Friday, September 30, 2011
Thursday, September 29, 2011
Monday, September 26, 2011
Friday, September 23, 2011
Monday, September 19, 2011
Thursday, September 15, 2011
Sunday, September 11, 2011
Wednesday, September 7, 2011
A PICC is a long, slender, small, flexible tube that is inserted into a peripheral vein, typically in the upper arm, and advanced until the catheter tip terminates in a large vein in the chest near the heart to obtain intravenous access. It is similar to other central lines as it terminates into a large vessel near the heart. However, unlike other central lines, its point of entry is from the periphery of the body the extremities. And typically the upper arm is the area of choice.
A PICC line provides the best of both worlds concerning venous access. Similar to a standard IV, it is inserted in the arm, and usually in the upper arm under the benefits of ultrasound visualization. Also, PICCs differ from peripheral IV access but similar to central lines in that a PICCs termination point is centrally located in the body allowing for treatment that could not be obtained from standard periphery IV access. In addition, PICC insertions are less invasive, have decreased complication risk associated with them, and remain for a much longer duration than other central or periphery access devices.
Using ultrasound technology to visualize a deep, large vessel in the upper arm, the PICC catheter is inserted by a specially trained and certified PICC nurse specialist. Post insertion at the bedside, a chest x-ray is obtained to confirm ideal placement.http://picclinenursing.com/picc_why.html
And here's a picture of where the PICC goes
Monday, September 5, 2011
While I understand the challenges you face in reducing the deficit and balancing the budget, cystic fibrosis patients need your help to ensure that NIH can fund research that can produce new treatments, and the FDA can swiftly and thoroughly review them. These critical agencies must be able to move new therapies quickly from bench to bedside.
Drew looks healthy on the outside, but he is fighting a progressive and fatal disease. Everyday, Drew spends between 2 and 3 hours doing airway clearance and breathing treatments to keep his lungs healthy and clear of mucus. We have cabinets full of medication that Drew must take on a daily basis. The best part about Drew is that he does it all with a smile on his face. We are learning more every day, and, through Drew, we've discovered a new world of support, education, and opportunity for those living with Cystic Fibrosis. Unfortunately, it does not change the fact that there is currently no cure. We can change that!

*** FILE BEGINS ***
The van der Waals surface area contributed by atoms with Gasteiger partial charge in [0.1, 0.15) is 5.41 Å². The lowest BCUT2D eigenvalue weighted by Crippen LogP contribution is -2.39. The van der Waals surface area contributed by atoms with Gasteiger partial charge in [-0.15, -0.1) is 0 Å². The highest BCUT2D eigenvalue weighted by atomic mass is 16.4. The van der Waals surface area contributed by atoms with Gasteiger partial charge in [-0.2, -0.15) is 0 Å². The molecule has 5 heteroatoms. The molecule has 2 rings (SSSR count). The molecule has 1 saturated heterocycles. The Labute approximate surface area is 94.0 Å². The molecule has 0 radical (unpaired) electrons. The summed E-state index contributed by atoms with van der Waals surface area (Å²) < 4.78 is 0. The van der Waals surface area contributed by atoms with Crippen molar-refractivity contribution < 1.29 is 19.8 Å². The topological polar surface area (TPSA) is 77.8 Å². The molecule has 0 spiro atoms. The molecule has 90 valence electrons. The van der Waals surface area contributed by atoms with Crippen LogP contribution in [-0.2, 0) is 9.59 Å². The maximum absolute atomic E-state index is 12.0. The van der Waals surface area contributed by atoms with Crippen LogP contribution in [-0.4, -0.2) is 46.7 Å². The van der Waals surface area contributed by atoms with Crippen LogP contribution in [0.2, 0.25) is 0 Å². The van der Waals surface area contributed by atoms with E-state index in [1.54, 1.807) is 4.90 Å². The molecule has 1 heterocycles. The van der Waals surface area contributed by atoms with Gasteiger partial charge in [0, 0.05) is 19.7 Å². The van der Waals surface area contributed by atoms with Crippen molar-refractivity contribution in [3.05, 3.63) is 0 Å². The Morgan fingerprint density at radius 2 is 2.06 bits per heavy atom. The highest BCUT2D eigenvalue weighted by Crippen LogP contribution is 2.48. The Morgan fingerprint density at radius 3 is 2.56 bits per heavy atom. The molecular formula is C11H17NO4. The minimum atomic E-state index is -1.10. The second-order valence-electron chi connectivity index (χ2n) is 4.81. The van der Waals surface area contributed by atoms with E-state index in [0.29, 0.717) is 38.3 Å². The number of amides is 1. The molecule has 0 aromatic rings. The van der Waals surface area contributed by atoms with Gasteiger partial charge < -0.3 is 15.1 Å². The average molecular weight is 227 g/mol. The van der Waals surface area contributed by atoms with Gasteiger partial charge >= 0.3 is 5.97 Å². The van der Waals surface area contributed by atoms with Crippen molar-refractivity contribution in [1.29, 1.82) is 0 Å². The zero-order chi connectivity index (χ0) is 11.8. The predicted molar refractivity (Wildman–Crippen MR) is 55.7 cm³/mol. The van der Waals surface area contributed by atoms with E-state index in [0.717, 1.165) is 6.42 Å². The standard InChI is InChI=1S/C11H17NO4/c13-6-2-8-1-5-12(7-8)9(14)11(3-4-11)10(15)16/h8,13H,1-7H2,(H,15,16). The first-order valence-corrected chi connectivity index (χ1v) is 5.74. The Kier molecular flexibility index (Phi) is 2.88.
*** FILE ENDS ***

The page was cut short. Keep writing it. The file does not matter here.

This year has been an amazing one for the entire CF community. The money that WE have raised over the past many years helped to develop the first drug to target the basic defect of Cystic Fibrosis. That drug, VX-770, will be going to the FDA for approval late this year. I can only imagine how different our lives will be with this drug and the others in the pipeline. I can only imagine my baby healthy, without Cystic Fibrosis. We are so close to a cure. It's almost here, but we still need your help.
Strong, sustained NIH funding is essential to national priorities of better health and economic vitalization.These important agencies contribute to the nation's economic strength by creating skilled, high-paying jobs. In 2007, NIH grants and contracts created and supported more than 350,000 jobs across the United States. A well-funded FDA can help ensure promising research is translated into new cures and reduce the cost of health care on the American economy and for American families.Once again I urge you to actively support robust funding for NIH and FDA in Fiscal Years 2011 and 2012 and help us create better tomorrows for those with cystic fibrosis and all rare diseases.Thank you again for your time!